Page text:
WIDENING THE BREACH
Floyd arrived in Avalon at an early hour in the morning; and while he sat at breakfast he read the newspaper account of the mass meeting held the night before by his locked-out workmen. Tustin had presided and had urged steadfastness and fortitude under persecution; the report of his speech was mainly an abstract, but there was this much quoted: "To some it may seem that the only weapon left to us is force,—but it is a weapon that we must not be the first to employ. We welcome the assurance given us that it is not the company's intention to import strike-breakers and non-union men; but we must not deceive ourselves as to the purpose of this assurance. That purpose is plain—to cause weakening and dissension amongst us, to invite treason, and to draw from the support of the cause those who may be afraid. Now there is one way and only one to meet treason from within; nobody is more opposed to violence than I am, but intimidation is the only way to deal with traitors." Floyd inferred that the conciliatory policy which he had ordered was viewed with more alarm by the union leaders than one of aggressive action might have been.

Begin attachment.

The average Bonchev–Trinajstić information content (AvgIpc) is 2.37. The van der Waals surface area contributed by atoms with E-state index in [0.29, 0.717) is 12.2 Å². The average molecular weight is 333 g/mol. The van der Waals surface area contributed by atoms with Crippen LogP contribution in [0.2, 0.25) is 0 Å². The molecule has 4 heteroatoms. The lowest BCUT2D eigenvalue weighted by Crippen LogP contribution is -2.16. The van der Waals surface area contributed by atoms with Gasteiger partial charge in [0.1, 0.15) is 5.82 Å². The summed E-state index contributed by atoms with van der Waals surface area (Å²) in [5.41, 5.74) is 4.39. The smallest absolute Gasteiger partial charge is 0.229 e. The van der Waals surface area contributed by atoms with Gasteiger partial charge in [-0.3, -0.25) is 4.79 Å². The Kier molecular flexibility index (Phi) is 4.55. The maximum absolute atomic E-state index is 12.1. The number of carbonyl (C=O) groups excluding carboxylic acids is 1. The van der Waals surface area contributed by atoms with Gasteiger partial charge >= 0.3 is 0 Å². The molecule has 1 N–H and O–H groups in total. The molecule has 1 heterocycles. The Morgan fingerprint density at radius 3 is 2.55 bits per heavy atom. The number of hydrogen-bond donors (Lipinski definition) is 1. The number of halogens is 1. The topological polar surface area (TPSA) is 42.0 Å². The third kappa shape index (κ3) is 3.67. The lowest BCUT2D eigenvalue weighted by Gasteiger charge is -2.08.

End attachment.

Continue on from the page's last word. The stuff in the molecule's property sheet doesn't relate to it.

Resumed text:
Stewart Lee had also addressed the meeting. His speech was not given in full, but it was apparently in the nature of a dedication of himself to the cause. It may have been due to the reporter's translation of the substance of Stewart's remarks into his own easy vocabulary, but Floyd gathered no more vivid impression than could be conveyed by such phrases as, "The necessity for a campaign of education," "The workingmen's most precious possession